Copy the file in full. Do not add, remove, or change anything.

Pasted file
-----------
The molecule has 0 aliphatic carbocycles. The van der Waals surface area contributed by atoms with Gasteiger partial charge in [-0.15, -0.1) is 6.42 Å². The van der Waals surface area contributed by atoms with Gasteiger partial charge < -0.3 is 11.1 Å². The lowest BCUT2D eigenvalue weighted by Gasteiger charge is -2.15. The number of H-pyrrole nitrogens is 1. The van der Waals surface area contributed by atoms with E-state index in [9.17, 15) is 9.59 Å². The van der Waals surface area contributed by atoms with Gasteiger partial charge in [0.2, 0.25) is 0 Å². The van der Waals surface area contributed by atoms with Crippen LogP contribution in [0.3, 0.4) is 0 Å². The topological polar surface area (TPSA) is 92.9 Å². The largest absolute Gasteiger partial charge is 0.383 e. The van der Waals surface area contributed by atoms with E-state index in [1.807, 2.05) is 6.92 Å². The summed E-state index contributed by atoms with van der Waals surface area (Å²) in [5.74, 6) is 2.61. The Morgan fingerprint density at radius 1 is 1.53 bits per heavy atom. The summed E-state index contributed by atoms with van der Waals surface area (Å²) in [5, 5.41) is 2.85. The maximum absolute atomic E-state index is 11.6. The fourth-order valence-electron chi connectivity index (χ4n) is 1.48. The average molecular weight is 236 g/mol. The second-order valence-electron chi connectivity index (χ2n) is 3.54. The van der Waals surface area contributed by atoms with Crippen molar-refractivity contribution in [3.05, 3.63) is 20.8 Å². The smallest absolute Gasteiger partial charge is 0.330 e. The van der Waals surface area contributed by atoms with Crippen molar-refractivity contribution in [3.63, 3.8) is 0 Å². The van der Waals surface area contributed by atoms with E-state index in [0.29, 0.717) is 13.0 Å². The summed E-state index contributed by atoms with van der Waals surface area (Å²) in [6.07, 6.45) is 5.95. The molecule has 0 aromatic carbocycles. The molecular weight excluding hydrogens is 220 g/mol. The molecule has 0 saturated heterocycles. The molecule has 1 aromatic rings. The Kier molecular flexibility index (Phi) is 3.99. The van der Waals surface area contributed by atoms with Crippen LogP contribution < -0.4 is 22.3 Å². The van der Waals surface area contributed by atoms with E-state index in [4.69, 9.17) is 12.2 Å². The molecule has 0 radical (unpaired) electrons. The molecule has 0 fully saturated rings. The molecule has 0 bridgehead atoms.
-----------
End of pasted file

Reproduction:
The molecule has 0 aliphatic carbocycles. The van der Waals surface area contributed by atoms with Gasteiger partial charge in [-0.15, -0.1) is 6.42 Å². The van der Waals surface area contributed by atoms with Gasteiger partial charge < -0.3 is 11.1 Å². The lowest BCUT2D eigenvalue weighted by Gasteiger charge is -2.15. The number of H-pyrrole nitrogens is 1. The van der Waals surface area contributed by atoms with E-state index in [9.17, 15) is 9.59 Å². The van der Waals surface area contributed by atoms with Gasteiger partial charge in [0.2, 0.25) is 0 Å². The van der Waals surface area contributed by atoms with Crippen LogP contribution in [0.3, 0.4) is 0 Å². The topological polar surface area (TPSA) is 92.9 Å². The largest absolute Gasteiger partial charge is 0.383 e. The van der Waals surface area contributed by atoms with E-state index in [1.807, 2.05) is 6.92 Å². The summed E-state index contributed by atoms with van der Waals surface area (Å²) in [5.74, 6) is 2.61. The Morgan fingerprint density at radius 1 is 1.53 bits per heavy atom. The summed E-state index contributed by atoms with van der Waals surface area (Å²) in [5, 5.41) is 2.85. The maximum absolute atomic E-state index is 11.6. The fourth-order valence-electron chi connectivity index (χ4n) is 1.48. The average molecular weight is 236 g/mol. The second-order valence-electron chi connectivity index (χ2n) is 3.54. The van der Waals surface area contributed by atoms with Crippen molar-refractivity contribution in [3.05, 3.63) is 20.8 Å². The smallest absolute Gasteiger partial charge is 0.330 e. The van der Waals surface area contributed by atoms with Crippen molar-refractivity contribution in [3.63, 3.8) is 0 Å². The van der Waals surface area contributed by atoms with E-state index in [0.29, 0.717) is 13.0 Å². The summed E-state index contributed by atoms with van der Waals surface area (Å²) in [6.07, 6.45) is 5.95. The molecule has 0 aromatic carbocycles. The molecular weight excluding hydrogens is 220 g/mol. The molecule has 0 saturated heterocycles. The molecule has 1 aromatic rings. The Kier molecular flexibility index (Phi) is 3.99. The van der Waals surface area contributed by atoms with Crippen LogP contribution < -0.4 is 22.3 Å². The van der Waals surface area contributed by atoms with E-state index in [4.69, 9.17) is 12.2 Å². The molecule has 0 radical (unpaired) electrons. The molecule has 0 fully saturated rings. The molecule has 0 bridgehead atoms.